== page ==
European Journal of Applied Physiology

, Volume 111, Issue 10, pp 2571–2580 | Cite as

Effects of sprint training combined with vegetarian or mixed diet on muscle carnosine content and buffering capacity

  • Audrey Baguet
  • Inge Everaert
  • Hélène De Naeyer
  • Harmen Reyngoudt
  • Sanne Stegen
  • Sam Beeckman
  • Eric Achten
  • Lander Vanhee
  • Anneke Volkaert
  • Mirko Petrovic
  • Youri Taes
  • Wim DeraveEmail author
Original Article


Carnosine is an abundant dipeptide in human skeletal muscle with proton buffering capacity. There is controversy as to whether training can increase muscle carnosine and thereby provide a mechanism for increased buffering capacity. This study investigated the effects of 5 weeks sprint training combined with a vegetarian or mixed diet on muscle carnosine, carnosine synthase mRNA expression and muscle buffering capacity. Twenty omnivorous subjects participated in a 5 week sprint training intervention (2–3 times per week). They were randomized into a vegetarian and mixed diet group. Measurements (before and after the intervention period) included carnosine content in soleus, gastrocnemius lateralis and tibialis anterior by proton magnetic resonance spectroscopy (1H-MRS), true-cut biopsy of the gastrocnemius lateralis to determine in vitro non-bicarbonate muscle buffering capacity, carnosine content (HPLC method) and carnosine synthase (CARNS) mRNA expression and 6 × 6 s repeated sprint ability (RSA) test. There was a significant diet × training interaction in soleus carnosine content, which was non-significantly increased (+11%) with mixed diet and non-significantly decreased (−9%) with vegetarian diet. Carnosine content in other muscles and gastrocnemius buffer capacity were not influenced by training. CARNS mRNA expression was independent of training, but decreased significantly in the vegetarian group. The performance during the RSA test improved by training, without difference between groups. We found a positive correlation (r = 0.517; p = 0.002) between an invasive and non-invasive method for muscle carnosine quantification. In conclusion, this study shows that 5 weeks sprint training has no effect on the muscle carnosine content and carnosine synthase mRNA.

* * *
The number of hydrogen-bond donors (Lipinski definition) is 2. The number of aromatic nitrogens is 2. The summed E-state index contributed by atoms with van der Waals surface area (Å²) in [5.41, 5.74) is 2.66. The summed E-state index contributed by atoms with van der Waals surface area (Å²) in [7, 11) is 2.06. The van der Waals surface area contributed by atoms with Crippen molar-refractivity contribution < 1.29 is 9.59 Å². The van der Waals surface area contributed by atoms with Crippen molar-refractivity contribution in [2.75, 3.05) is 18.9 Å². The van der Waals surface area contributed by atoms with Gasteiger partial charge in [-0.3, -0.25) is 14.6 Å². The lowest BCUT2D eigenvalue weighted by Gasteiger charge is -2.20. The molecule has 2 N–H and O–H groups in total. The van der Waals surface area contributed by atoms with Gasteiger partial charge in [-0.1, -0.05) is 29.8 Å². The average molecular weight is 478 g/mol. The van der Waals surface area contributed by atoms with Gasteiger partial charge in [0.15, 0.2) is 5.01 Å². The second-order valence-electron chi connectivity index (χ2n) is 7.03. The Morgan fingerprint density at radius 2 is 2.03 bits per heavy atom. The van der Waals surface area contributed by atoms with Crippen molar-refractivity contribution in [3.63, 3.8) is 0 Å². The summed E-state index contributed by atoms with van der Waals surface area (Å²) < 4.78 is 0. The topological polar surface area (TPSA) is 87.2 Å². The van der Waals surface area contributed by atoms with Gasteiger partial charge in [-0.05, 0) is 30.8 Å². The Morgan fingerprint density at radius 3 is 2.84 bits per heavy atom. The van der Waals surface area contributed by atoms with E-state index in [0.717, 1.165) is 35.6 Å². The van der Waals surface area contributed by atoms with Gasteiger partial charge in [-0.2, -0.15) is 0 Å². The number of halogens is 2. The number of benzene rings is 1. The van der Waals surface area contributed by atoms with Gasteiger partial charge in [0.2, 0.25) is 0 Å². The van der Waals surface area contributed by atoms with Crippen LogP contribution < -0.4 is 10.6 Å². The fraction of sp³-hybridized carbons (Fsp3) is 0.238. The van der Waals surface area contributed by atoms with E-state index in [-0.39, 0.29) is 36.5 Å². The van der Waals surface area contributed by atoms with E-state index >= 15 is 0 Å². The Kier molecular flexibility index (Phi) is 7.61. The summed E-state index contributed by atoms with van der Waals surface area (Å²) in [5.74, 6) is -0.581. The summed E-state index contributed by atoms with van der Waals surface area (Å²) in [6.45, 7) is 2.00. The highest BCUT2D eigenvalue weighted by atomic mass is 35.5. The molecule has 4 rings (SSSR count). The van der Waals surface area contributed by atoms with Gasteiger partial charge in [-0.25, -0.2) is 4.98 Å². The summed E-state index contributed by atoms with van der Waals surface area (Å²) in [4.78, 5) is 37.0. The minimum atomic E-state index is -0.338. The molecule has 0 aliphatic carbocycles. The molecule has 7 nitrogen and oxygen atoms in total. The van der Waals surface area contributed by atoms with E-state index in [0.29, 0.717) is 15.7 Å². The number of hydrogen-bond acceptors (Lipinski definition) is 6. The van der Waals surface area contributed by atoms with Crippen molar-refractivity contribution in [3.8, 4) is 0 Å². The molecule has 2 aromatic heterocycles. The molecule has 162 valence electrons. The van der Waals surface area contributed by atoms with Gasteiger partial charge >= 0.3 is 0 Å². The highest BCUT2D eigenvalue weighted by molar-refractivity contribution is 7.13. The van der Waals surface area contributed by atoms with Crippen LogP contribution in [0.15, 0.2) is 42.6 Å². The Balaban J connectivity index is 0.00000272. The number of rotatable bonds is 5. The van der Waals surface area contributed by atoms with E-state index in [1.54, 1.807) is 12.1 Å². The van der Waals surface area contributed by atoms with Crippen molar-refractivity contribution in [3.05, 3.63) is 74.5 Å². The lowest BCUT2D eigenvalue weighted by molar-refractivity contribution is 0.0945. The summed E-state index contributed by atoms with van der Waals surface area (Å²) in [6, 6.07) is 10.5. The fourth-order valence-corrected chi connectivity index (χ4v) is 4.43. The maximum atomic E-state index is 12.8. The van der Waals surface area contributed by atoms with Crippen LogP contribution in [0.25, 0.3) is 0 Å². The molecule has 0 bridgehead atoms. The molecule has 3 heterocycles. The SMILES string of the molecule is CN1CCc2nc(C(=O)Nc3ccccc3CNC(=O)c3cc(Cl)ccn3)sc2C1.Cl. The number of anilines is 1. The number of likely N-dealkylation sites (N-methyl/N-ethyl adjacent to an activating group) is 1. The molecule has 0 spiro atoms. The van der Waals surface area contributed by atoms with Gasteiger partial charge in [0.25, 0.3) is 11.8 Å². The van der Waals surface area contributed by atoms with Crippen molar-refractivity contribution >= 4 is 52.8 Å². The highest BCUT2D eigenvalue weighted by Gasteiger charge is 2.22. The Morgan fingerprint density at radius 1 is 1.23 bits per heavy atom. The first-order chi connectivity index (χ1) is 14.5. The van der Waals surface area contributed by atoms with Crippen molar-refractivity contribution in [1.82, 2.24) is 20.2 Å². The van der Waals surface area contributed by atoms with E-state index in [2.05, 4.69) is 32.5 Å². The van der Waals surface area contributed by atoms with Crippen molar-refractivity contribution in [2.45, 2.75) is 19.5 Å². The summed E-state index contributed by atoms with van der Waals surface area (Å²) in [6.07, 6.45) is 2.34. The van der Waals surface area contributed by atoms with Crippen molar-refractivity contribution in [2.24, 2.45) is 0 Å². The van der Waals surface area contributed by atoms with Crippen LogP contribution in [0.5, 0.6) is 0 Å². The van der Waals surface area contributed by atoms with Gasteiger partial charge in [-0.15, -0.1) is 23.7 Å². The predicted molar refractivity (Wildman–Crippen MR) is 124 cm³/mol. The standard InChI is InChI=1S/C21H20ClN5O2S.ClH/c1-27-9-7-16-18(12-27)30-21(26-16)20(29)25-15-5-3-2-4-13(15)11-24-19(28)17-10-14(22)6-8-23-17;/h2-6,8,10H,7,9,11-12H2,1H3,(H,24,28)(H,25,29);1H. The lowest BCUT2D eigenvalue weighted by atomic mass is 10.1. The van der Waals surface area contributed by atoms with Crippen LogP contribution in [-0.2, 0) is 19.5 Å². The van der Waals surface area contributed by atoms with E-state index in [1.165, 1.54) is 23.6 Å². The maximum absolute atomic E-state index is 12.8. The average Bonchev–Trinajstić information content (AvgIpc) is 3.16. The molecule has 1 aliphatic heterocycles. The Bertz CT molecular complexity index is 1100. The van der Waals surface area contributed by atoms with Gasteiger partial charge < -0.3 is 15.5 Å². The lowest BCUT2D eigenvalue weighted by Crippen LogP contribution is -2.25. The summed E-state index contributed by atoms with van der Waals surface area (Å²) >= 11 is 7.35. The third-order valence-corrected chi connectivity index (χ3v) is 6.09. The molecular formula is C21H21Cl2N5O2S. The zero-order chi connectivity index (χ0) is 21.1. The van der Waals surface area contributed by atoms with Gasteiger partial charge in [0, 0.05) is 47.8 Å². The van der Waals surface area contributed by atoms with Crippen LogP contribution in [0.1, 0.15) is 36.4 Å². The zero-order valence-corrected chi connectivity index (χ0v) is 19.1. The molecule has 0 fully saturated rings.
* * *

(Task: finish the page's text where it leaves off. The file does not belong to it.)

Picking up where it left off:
Muscle carnosine Muscle buffering capacity Sprint training Vegetarian diet 



This study was financially supported by grants from the Research Foundation—Flanders (FWO and G.0046.09) Audrey Baguet is a recipient of a PhD-scholarship from the Research Foundation—Flanders. The practical contribution of Jonathan Dehenau, Job Franssen and Bavo Verhasselt is greatly acknowledged.

The experiments of this manuscript comply with the current laws of Belgium.

Conflict of interest

The authors declare that they have no conflict of interest.


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Copyright information

© Springer-Verlag 2011

Authors and Affiliations

  • Audrey Baguet
    • 1
  • Inge Everaert
    • 1
  • Hélène De Naeyer
    • 1
  • Harmen Reyngoudt
    • 2
  • Sanne Stegen
    • 1
  • Sam Beeckman
    • 1
  • Eric Achten
    • 2
  • Lander Vanhee
    • 1
  • Anneke Volkaert
    • 1
  • Mirko Petrovic
    • 3
  • Youri Taes
    • 4
  • Wim Derave
    • 1
    Email author
  1. 1.Department of Movement and Sports SciencesGhent UniversityGhentBelgium
  2. 2.Department of Radiology and Nuclear Medicine, Ghent Institute for functional and Metabolic Imaging (GIfMI)Ghent UniversityGhentBelgium
  3. 3.Department of Internal MedicineGhent UniversityGhentBelgium
  4. 4.Department of EndocrinologyGhent University HospitalGhentBelgium

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